Eos is known in myths as a goddess who fell in love several times. According to the writer known as Pseudo-Apollodorus in his work “Bibliotheca,” it was the jealous Aphrodite who cursed her to be perpetually in love and have an insatiable sexual desire because Eos once had lain with Aphrodite’s sweetheart Ares, the god of war.

This desire caused her to abduct a number of handsome young men.

In Homer’s Odyssey, Calypso complains to Hermes about the male gods taking many mortal women as lovers, but not allowing goddesses to do the same. She brings up as example Eos’s love for the hunter Orion, who was killed by Artemis in Ortygia.

Apollodorus also mentions Eos’ love for Orion, and adds that she brought him to the island of the Greek gods, Delos, where he met Artemis, the Greek goddess of the moon, the hunt, the wilderness and chastity.

The handsome man Cleitus was reportedly kidnapped and made immortal by her, according to Homer’s Odyssey.

The goddess of the Dawn also fell in love with and abducted Tithonus, a handsome prince from Troy. She went with a request to Zeus, asking him to make Tithonus immortal for her sake. Zeus then agreed and granted her wish, but Eos forgot to ask for eternal youth as well for her beloved.

For a while, they two lived happily, until Tithonus’ hair started turning gray, and Eos ceased to visit him in bed. But he kept aging, and was soon unable to even move. In the end, Eos locked him up in a chamber, where he withered away, forever a helpless old man. According to the  Homeric Hymn of Aphrodite.

Out of pity, she then turned the unfortunate man into a cicada.

The story of Cephalus, a boy who according to myth was form Athens, had a special appeal for an Athenian audience. His abduction myth element appeared frequently in Attic vase-paintings — and was exported to the wider world outside Greece with them.

In these myths, as related by several writers, including Apollodorus, Pausanias and Ovid, Eos snatched Cephalus against his will when he was hunting and took him to Syria.  Although Cephalus was already married to Procris, Eos bore him three sons, including Phaethon and Hesperus, but he then began pining for Procris.

An unhappy Eos then returned him to his wife, but not before sowing the seeds of doubt in his mind, telling him that it was highly unlikely that Procris had stayed faithful to him this entire time.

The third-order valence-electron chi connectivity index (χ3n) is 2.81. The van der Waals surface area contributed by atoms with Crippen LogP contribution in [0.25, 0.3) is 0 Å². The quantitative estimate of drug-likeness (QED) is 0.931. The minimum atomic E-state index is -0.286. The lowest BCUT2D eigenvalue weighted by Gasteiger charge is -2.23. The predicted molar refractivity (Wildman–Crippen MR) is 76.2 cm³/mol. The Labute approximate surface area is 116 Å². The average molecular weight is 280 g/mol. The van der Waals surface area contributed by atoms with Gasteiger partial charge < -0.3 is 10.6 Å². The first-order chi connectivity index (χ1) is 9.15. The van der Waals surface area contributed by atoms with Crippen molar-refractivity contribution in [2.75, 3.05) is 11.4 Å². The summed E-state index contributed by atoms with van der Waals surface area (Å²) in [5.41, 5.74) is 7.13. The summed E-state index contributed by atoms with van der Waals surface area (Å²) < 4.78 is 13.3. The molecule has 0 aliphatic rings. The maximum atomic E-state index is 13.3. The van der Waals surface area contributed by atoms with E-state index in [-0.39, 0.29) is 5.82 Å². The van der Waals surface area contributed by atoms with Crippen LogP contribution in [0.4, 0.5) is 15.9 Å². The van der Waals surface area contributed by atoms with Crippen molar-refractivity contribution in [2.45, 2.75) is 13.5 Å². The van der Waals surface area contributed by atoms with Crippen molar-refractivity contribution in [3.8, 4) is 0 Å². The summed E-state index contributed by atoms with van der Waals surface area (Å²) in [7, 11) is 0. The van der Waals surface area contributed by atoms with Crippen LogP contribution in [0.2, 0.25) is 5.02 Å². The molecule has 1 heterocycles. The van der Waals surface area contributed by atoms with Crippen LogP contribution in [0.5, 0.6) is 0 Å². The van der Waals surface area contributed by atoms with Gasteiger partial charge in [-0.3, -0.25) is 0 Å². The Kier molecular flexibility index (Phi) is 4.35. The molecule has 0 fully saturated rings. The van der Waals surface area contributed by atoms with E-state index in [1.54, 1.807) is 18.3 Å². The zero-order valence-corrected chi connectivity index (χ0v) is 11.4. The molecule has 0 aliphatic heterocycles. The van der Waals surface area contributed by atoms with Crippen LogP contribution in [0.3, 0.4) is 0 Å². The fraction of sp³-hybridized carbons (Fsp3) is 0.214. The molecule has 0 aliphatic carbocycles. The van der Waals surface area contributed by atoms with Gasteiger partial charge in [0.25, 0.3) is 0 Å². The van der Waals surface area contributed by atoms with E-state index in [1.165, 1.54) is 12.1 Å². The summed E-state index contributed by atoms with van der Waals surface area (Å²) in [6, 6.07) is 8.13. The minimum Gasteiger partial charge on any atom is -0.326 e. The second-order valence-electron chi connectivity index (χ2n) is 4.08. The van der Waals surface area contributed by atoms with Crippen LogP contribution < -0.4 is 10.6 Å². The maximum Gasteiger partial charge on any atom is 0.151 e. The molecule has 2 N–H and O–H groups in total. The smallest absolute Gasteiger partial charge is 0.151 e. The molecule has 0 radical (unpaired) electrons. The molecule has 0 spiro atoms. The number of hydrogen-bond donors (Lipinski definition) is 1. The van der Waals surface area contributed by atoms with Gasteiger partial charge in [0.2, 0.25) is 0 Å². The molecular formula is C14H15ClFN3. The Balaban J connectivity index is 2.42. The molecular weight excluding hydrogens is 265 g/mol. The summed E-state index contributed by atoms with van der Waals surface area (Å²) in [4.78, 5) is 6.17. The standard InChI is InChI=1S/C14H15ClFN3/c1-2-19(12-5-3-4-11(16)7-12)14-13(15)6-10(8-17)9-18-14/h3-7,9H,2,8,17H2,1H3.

Cephalus, troubled by her words, asked Eos to change his form into that of a stranger, in order to secretly test Procris’s love for him. Cephalus, disguised, then propositioned Procris, who at first declined but eventually gave in.

He was hurt by her betrayal, and she left him in shame, but eventually they got back together. This time, however it was Procris’ turn to doubt her husband’s fidelity; while hunting, he would often call upon the breeze (‘Aura’ in Latin, sounding similar to Eos’s Roman equivalent Aurora) to refresh the body.

Upon hearing him call “Aura,” Procris followed and spied on him. Cephalus, mistaking her for a wild animal, threw his spear at her, killing her, according to Ovid’s Metamorphoses. The second-century traveller and historian Pausanias knew of the story of Cephalus’ abduction as well, but interestingly by that time he referred to Eos by the name of Hemera, the goddess of day.

Eos figures in Trojan War

According to Hesiod, Eos had two sons, Memnon and Emathion. Memnon fought with the Trojans in the Trojan War, against Achilles. Pausanias mentions images of Thetis, the mother of Achilles, and Eos begging Zeus on behalf of their sons, in his works.

Achilles triumphed, however, and slew Memnon in battle. Mourning deeply over the death of her son, Eos made the light of her brother, Helios the god of the sun, to fade, and begged Nyx, the goddess of the night, to come out earlier, so she could be able to freely steal her son’s body undetected by the armies, according to Philostratus of Lemnos, in his work “Imagines.”

Eos then asked Zeus to make her son immortal, and he granted her wish. Her image with the dead Memnon across her knees, like Thetis with the dead Achilles are icons that some scholars believe may have inspired the Christian Pietà, with Mary cradling Jesus after the crucifixion.

Eos’ divine horses pull her chariot across sky every day

Eos’ team of horses, which pull her chariot across the sky every day, are called “Firebright” and “Daybright” in the Odyssey. Quintus, in his work “Postomerica,” described her exulting in her heart over the radiant horses (Lampus and Phaëton) that drew her chariot, amidst the bright-haired Horae, the feminine Hours, climbing the arc of heaven and scattering sparks of fire.

Oddly, there are no known temples, shrines, or altars to Eos that are known at this time. However, Ovid seems to allude to the existence of at least two shrines dedicated to her, as he describes them in plural, in a line from the Metamorphoses: “Least I may be of all the goddesses the golden heavens hold – in all the world my shrines are rarest.”

Etruscan versions of Eos

The generative dawn-goddess for the Etruscan peoples was known as “Thesan.” Depictions of her with a young lover became popular in Etruria in the fifth century, most likely inspired by imported Greek vase-paintings.

Though Etruscans preferred to show the goddess as a nurturer (Kourotrophos) rather than an abductor of young men, the late Archaic sculptural acroterion from Etruscan Cære, now in Berlin, showing the goddess in archaic running pose adapted from the Greeks, and bearing a boy in her arms, has commonly been identified as Eos and Cephalus.

Thesan is also depicted on an Etruscan mirror carrying off a young man, whose name is inscribed as “Tinthu.”

The later Roman equivalent of Eos, as noted previously, is Aurora, also a cognate showing the characteristic Latin rhotacism, showing the addition of an “r” in her name. Dawn became associated in Roman cults with Matuta, later known as Mater Matuta.

Aurora was also associated with sea harbors and ports, and had a temple dedicated to her on the Forum Boarium. The Matralia was celebrated every June 11 at that temple in honor of Mater Matuta; this festival was only for women during their first marriage.